1. 3.6.1. Multiple Connections
    7. 3.7. Large-Scale LAN Topologies
      1. 3.7.1. Routers in the Core Level
      2. 3.7.2. Routers in the Distribution Level
      3. 3.7.3. Routers in Both the Core and Distribution Levels
      4. 3.7.4. Connecting Remote Sites
      5. 3.7.5. General Comments on Large-Scale Topology
  6. 4. Local Area Network Technologies
    1. 4.1. Selecting Appropriate LAN Technology
      1. 4.1.1. Cost Efficiency
      2. 4.1.2. Installed Base
      3. 4.1.3. Maintainability
      4. 4.1.4. Performance
    2. 4.2. Ethernet and Fast Ethernet
      1. 4.2.1. Ethernet Framing Standards
        1. 4.2.1.1. Ethernet addresses
      2. 4.2.2. Collision Detection
      3. 4.2.3. Hubs, Bridges, and Switches
      4. 4.2.4. Transceivers
    3. 4.3. Token Ring
      1. 4.3.1. MAUs, Bridges, and Switches
    4. 4.4. Gigabit and 10 Gigabit Ethernet
      1. 4.4.1. Gigabit to the Desk
      2. 4.4.2. Gigabit as a Backbone Protocol
    5. 4.5. ATM
      1. 4.5.1. ATM LAN Services
    6. 4.6. FDDI
    7. 4.7. Wireless
    8. 4.8. Firewalls and Gateways
    9. 4.9. Structured Cabling
      1. 4.9.1. Horizontal Cabling
      2. 4.9.2. Vertical Cabling
  7. 5. IP
    1. 5.1. IP-Addressing Basics
    2. 5.2. IP-Address Classes
    3. 5.3. ARP and ICMP
      1. 5.3.1. ARP
      2. 5.3.2. ICMP
    4. 5.4. Network Address Translation
    5. 5.5. Multiple Subnet Broadcast
    6. 5.6. General IP Design Strategies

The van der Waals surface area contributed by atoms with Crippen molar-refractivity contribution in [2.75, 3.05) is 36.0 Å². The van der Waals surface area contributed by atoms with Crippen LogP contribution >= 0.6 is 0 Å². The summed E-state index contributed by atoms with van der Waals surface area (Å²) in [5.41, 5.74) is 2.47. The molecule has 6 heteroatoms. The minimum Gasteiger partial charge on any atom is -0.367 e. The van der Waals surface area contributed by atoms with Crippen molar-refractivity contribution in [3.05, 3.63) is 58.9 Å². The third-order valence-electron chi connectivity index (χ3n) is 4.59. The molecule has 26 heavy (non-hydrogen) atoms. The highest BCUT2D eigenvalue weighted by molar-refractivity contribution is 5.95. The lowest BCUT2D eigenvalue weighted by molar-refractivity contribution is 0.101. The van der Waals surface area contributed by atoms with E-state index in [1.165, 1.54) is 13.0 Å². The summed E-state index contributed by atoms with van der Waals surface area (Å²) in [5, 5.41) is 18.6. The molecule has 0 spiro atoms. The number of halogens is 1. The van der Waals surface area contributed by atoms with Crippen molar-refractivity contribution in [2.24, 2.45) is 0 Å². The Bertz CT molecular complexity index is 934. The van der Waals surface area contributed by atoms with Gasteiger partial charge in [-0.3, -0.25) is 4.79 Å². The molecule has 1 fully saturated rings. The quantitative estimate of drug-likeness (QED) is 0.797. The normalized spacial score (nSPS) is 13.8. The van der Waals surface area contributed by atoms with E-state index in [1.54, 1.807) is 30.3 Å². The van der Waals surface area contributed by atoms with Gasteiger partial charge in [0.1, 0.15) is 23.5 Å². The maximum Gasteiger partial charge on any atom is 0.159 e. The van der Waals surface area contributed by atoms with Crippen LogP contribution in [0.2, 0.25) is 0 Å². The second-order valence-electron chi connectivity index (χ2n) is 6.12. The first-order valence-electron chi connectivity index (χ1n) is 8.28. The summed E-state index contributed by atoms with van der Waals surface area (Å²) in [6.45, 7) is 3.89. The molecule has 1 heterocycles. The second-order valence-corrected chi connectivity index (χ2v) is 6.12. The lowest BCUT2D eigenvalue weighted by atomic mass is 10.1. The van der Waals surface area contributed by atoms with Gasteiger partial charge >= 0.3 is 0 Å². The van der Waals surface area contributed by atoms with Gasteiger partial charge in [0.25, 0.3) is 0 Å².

1. 5.6.1. Unregistered Addresses
      2. 5.6.2. IP Addressing Schemes
        1. 5.6.2.1. Easily summarized ranges of addresses
        2. 5.6.2.2. Sufficient capacity in each range
        3. 5.6.2.3. Standard subnet masks for common uses
        4. 5.6.2.4. Flexibility for future requirements
      3. 5.6.3. The Default Gateway Question
    7. 5.7. DNS and DHCP
  8. 6. IP Dynamic Routing
    1. 6.1. Static Routing
      1. 6.1.1. Floating Static Routes
    2. 6.2. Types of Dynamic Routing Protocols
    3. 6.3. RIP
      1. 6.3.1. RIP Functionality
      2. 6.3.2. Avoiding Loops
      3. 6.3.3. Split Horizons in RIP
      4. 6.3.4. Variable Subnet Masks
      5. 6.3.5. Redistributing with Other Routing Protocols
    4. 6.4. IGRP and EIGRP
      1. 6.4.1. Basic Functionality
      2. 6.4.2. Active and Stuck-in-Active Routes
      3. 6.4.3. Interconnecting Autonomous Systems
      4. 6.4.4. Redistributing with Other Routing Protocols
    5. 6.5. OSPF
      1. 6.5.1. Area Types
      2. 6.5.2. Area Structures
      3. 6.5.3. Interconnecting Autonomous Systems
      4. 6.5.4. Redistributing with Other Routing Protocols
      5. 6.5.5. IP Addressing Schemes for OSPF
      6. 6.5.6. OSPF Costs
    6. 6.6. BGP
      1. 6.6.1. Autonomous System Numbers
      2. 6.6.2. Where to Use BGP
  9. 7. IPX
    1. 7.1. Dynamic Routing